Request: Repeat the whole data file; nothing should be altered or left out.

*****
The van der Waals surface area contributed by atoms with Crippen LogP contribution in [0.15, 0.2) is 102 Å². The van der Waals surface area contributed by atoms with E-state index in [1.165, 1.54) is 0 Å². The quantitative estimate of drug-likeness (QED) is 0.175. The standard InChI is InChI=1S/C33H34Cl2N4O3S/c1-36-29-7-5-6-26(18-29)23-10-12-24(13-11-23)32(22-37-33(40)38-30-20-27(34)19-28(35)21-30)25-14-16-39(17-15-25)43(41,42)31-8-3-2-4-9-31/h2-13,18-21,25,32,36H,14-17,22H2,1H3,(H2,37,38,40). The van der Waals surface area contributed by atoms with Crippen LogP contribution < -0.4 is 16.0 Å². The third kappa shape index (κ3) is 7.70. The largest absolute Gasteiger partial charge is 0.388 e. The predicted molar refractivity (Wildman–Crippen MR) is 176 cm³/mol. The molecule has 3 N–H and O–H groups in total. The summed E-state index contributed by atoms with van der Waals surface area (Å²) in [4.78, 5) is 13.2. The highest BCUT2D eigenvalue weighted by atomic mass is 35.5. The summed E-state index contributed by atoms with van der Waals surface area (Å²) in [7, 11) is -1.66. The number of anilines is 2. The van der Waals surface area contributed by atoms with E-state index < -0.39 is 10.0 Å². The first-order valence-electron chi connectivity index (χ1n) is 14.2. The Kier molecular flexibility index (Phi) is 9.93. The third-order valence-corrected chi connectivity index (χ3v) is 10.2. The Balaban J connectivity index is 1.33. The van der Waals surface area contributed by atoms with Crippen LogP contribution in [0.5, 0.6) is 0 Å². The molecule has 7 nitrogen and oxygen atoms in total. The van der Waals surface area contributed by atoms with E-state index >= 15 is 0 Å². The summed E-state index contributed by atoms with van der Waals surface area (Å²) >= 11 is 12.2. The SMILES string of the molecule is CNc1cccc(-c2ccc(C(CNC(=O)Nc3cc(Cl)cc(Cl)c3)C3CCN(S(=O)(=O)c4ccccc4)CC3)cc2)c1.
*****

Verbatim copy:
The van der Waals surface area contributed by atoms with Crippen LogP contribution in [0.15, 0.2) is 102 Å². The van der Waals surface area contributed by atoms with E-state index in [1.165, 1.54) is 0 Å². The quantitative estimate of drug-likeness (QED) is 0.175. The standard InChI is InChI=1S/C33H34Cl2N4O3S/c1-36-29-7-5-6-26(18-29)23-10-12-24(13-11-23)32(22-37-33(40)38-30-20-27(34)19-28(35)21-30)25-14-16-39(17-15-25)43(41,42)31-8-3-2-4-9-31/h2-13,18-21,25,32,36H,14-17,22H2,1H3,(H2,37,38,40). The van der Waals surface area contributed by atoms with Crippen LogP contribution < -0.4 is 16.0 Å². The third kappa shape index (κ3) is 7.70. The largest absolute Gasteiger partial charge is 0.388 e. The predicted molar refractivity (Wildman–Crippen MR) is 176 cm³/mol. The molecule has 3 N–H and O–H groups in total. The summed E-state index contributed by atoms with van der Waals surface area (Å²) in [4.78, 5) is 13.2. The highest BCUT2D eigenvalue weighted by atomic mass is 35.5. The summed E-state index contributed by atoms with van der Waals surface area (Å²) in [7, 11) is -1.66. The number of anilines is 2. The van der Waals surface area contributed by atoms with E-state index < -0.39 is 10.0 Å². The first-order valence-electron chi connectivity index (χ1n) is 14.2. The Kier molecular flexibility index (Phi) is 9.93. The third-order valence-corrected chi connectivity index (χ3v) is 10.2. The Balaban J connectivity index is 1.33. The van der Waals surface area contributed by atoms with Crippen LogP contribution in [0.5, 0.6) is 0 Å². The molecule has 7 nitrogen and oxygen atoms in total. The van der Waals surface area contributed by atoms with E-state index >= 15 is 0 Å². The summed E-state index contributed by atoms with van der Waals surface area (Å²) >= 11 is 12.2. The SMILES string of the molecule is CNc1cccc(-c2ccc(C(CNC(=O)Nc3cc(Cl)cc(Cl)c3)C3CCN(S(=O)(=O)c4ccccc4)CC3)cc2)c1.